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Panel finds that State Senator Faith Winter broke ethics rule

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Sara Wilson

(Colorado Newsline) A Colorado legislative ethics committee decided Monday that Senator Faith Winter violated chamber rules when she appeared to be intoxicated during an April public meeting in Northglenn.

The Senate Ethics Committee voted 4-1 that Winter, a Westminster Democrat and the assistant majority leader, broke a Senate rule that members promote public integrity and confidence in their official capacity.

Senator James Coleman, a Denver Democrat and Senate president pro tempore, was the lone “no” vote. Senators Julie Gonzales, a Denver Democrat, Dylan Roberts, a Frisco Democrat, Bob Gardner, a Colorado Springs Republican and assistant minority leader, and Paul Lundeen, a Monument Republican and chamber minority leader, voted “yes.”

“The evidence that we received indicated that this was part of a larger pattern, that it was not the first instance,” Gardner said. “In that sense, the perceptions and sense of those in the meeting — other elected officials and so forth — was taken (into consideration), and the totality of the circumstances are that Senator Winter failed to uphold the integrity and conduct expected of a senator.”

Coleman acknowledged the “repeated and indirect” traumatization the committee process might have had on its members and on Winter.

The committee also voted to send a report to Senate President Steve Fenberg, a Boulder Democrat, that summarizes the committee’s process, expresses their disapproval of Winter’s actions and lets him decide next steps, which might include a letter of admonishment. Additionally, the committee voted to invite Winter to address the full Senate.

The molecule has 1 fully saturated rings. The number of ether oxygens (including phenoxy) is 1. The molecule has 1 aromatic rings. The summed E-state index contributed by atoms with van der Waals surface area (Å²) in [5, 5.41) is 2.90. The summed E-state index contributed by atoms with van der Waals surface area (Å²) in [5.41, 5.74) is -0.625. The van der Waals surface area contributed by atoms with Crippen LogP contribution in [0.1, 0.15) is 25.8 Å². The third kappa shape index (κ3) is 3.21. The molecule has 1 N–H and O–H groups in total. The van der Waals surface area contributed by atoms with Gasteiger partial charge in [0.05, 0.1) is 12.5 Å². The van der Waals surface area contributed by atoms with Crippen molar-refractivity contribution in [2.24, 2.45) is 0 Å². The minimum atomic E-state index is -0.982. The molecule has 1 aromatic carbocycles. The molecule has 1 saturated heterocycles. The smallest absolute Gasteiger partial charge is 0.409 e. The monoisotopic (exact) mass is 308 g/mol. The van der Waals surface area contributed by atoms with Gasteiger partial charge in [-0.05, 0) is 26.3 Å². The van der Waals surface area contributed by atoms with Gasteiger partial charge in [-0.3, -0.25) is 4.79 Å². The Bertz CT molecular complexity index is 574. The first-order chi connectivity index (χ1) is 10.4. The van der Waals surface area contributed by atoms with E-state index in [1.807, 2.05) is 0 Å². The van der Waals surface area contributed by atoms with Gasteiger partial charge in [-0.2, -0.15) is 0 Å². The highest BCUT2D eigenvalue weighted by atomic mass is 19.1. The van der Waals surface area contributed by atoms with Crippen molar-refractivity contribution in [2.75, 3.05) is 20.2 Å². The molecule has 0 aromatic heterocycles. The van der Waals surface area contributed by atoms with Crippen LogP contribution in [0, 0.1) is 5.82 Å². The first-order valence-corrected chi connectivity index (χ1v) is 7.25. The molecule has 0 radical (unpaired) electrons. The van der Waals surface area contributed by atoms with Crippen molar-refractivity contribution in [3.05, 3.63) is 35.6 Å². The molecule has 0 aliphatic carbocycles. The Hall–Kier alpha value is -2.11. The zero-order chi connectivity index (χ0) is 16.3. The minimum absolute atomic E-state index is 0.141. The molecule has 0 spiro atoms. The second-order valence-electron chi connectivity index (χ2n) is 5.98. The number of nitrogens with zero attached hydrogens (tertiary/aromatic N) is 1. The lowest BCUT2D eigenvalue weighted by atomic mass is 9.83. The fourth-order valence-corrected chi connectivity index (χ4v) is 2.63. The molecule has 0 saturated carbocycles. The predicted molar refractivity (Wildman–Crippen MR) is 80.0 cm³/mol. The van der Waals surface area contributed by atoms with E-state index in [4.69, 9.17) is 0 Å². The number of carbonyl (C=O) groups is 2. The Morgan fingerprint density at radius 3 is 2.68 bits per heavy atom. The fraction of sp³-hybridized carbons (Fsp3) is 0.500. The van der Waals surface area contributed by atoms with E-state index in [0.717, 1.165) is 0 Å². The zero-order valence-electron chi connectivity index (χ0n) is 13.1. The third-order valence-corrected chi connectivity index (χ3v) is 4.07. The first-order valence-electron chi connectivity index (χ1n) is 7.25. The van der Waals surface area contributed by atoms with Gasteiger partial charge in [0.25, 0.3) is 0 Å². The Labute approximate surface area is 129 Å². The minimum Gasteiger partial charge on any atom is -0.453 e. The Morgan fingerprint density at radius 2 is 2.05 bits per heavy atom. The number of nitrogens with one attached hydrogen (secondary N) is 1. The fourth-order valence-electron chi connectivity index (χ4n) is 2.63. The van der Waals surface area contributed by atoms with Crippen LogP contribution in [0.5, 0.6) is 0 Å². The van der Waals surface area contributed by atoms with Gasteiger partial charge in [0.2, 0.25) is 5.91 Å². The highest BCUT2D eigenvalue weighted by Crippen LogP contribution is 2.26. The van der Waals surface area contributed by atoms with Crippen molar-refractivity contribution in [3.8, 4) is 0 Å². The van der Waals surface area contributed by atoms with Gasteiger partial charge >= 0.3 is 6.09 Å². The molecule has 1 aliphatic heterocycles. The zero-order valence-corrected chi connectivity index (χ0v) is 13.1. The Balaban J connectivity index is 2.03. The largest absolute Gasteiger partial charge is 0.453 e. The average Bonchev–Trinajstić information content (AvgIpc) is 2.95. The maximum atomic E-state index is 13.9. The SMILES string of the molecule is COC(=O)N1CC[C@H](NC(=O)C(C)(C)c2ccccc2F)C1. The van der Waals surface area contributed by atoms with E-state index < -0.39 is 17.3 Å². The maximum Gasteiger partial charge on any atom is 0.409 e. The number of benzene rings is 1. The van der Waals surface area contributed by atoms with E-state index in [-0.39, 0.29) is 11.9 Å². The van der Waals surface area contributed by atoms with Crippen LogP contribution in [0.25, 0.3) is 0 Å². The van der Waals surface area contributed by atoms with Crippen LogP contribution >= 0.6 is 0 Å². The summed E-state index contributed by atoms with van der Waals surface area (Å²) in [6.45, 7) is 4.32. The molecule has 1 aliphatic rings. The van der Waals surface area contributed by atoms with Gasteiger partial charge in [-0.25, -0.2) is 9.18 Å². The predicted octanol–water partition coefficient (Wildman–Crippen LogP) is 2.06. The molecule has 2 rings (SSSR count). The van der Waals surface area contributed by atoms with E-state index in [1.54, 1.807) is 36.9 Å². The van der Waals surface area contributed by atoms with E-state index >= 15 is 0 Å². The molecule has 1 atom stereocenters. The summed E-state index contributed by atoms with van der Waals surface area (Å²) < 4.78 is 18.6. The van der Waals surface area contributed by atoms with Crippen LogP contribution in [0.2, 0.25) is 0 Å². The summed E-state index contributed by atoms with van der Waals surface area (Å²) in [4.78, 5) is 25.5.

The committee could have voted to recommend reprimand, censure or expulsion.

The complaint against Winter stems from an April 3 Northglenn public meeting to discuss opening a mental health transitional living facility in the city, a policy area Winter has worked on. At the meeting, she appeared to be intoxicated and had instances of slurred speech and abnormal pauses.

Local police advised her to not drive home and instead find a ride.

The following day, Winter announced she was seeking treatment for substance abuse disorder and stepped down from her Senate committee chairmanship.

Northglenn City Council submitted an ethics complaint to the Senate, alleging that Winter failed to act in a “manner that promotes public confidence in the integrity” of the Senate chamber.

In a response letter, Winter wrote that she had a drink before attending the meeting, but did not violate chamber rules. She referenced the “commonplace” consumption of alcohol at the Capitol.

“I can confidently say that I have fulfilled my responsibilities and duties as a senator,” she wrote.

Winter did not request an additional evidentiary hearing after the ethics committee found probable cause to proceed with the complaint. She told Colorado Newsline that because the meeting was recorded and she already admitted her mistakes, she did not want to prolong the committee’s process by requesting another hearing.

“I appreciate the work the committee did. Ever since April 3, I have worked hard to take accountability, to apologize to those hurt, and to ensure I’m getting the treatment I need and will continue to do so. I will and always have worked very hard on behalf of my constituents,” she said.

Winter was first elected to the Legislature in 2014 as a state representative. She joined the Senate after the 2018 election. Her current term ends in 2027.

Colorado Newsline is part of States Newsroom, a nonprofit news network supported by grants and a coalition of donors as a 501c(3) public charity. Colorado Newsline maintains editorial independence. Contact Editor Quentin Young for questions: Follow Colorado Newsline on Facebook and X.